The link between cystic fibrosis and diabetes explained


Cystic fibrosis-related diabetes (CFRD) is somewhat of an anomaly to medical experts, as it has characteristics of both type 1 and type 2 diabetes.

According to research from Lund University, many people with cystic fibrosis (CF) develop diabetes. But the reasons for this link have been largely unknown – until now.

A new study has identified a molecular mechanism that can contribute to higher diabetes risk, whereas before the risk for diabetes in people with CF was explained by damage to the pancreas.

"We are the first research group to show that the mutated gene that causes cystic fibrosis also plays an important role in the release of insulin," Anna Edlund, a doctoral student at Lund University Diabetes Centre, said in a news release. "The risk of diabetes is not only explained by the destruction of the pancreas."

Insulin release is 'insufficient' in CF patients

The researchers explained that CF comes from a genetic mutation in an ion channel that is supposed to regulate the transport of salt in lung and pancreas cells. This mutation, the team found, also inhibits the secretion of insulin into the blood.

"Normally, insulin is released in two stages: The early stage is a rapid response to raised blood sugar, and the later stage aims to restore blood sugar levels," Edlund said. "In cystic fibrosis, the early stage of insulin release in particular is insufficient."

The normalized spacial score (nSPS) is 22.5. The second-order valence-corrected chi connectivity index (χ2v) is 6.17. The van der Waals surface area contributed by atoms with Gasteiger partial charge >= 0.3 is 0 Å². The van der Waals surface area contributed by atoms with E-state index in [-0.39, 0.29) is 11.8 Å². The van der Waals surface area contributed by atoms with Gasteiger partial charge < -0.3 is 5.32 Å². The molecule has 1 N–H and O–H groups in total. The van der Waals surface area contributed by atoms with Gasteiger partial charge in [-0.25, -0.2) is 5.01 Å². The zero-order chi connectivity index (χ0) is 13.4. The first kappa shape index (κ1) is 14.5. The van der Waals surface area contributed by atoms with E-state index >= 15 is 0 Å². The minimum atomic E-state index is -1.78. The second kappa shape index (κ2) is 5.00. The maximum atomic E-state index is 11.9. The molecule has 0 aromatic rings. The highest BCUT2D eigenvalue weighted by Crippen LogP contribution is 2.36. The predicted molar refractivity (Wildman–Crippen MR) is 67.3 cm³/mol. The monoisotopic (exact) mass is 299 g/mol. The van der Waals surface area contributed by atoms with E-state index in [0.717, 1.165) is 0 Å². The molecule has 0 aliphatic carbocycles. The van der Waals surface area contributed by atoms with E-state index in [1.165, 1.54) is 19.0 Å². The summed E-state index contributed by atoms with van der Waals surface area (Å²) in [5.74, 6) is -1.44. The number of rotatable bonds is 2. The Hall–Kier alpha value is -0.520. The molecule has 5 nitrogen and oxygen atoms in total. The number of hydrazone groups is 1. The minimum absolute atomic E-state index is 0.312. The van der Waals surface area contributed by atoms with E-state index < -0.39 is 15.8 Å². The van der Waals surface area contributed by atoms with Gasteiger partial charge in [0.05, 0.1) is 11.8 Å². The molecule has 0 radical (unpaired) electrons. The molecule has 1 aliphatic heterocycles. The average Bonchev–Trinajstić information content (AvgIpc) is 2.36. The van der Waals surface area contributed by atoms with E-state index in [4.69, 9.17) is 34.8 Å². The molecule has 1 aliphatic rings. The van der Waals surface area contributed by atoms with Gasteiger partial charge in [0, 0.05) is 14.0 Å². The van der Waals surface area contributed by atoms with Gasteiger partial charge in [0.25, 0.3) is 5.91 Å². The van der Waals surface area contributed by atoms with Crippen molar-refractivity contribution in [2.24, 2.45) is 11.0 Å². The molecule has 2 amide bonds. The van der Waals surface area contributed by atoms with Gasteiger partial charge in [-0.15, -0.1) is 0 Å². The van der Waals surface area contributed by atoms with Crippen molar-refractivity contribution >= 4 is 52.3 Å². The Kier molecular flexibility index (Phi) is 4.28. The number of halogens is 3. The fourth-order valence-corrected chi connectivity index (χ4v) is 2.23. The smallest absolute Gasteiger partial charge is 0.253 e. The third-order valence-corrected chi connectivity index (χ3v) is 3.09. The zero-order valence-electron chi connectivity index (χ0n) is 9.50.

The results of the study correspond with clinical observations, the team said, where patients with CF who don't have diabetes have normal blood sugar in a fasting state but high blood sugar after eating.

Understanding the mechanisms

Lena Eliasson, professor at Lund University Diabetes Centre, said the study provides the first piece of evidence that links CF to insulin secretion.

"Despite being common among cystic fibrosis patients, surprisingly little is known about the mechanisms behind diabetes in this group of individuals," Eliasson explained. "We need to know what causes the problem in order to develop preventive treatments that improve the cells' ability to secrete insulin."

By the age of about 30, one in four people with CF also has diabetes that requires insulin treatment, the press release stated. And while many CF patients can now live longer lives, the condition is still fatal.

Results of the study are published in BMC Medicine.

Source: BioMed Central

Photo credit: Ambro/


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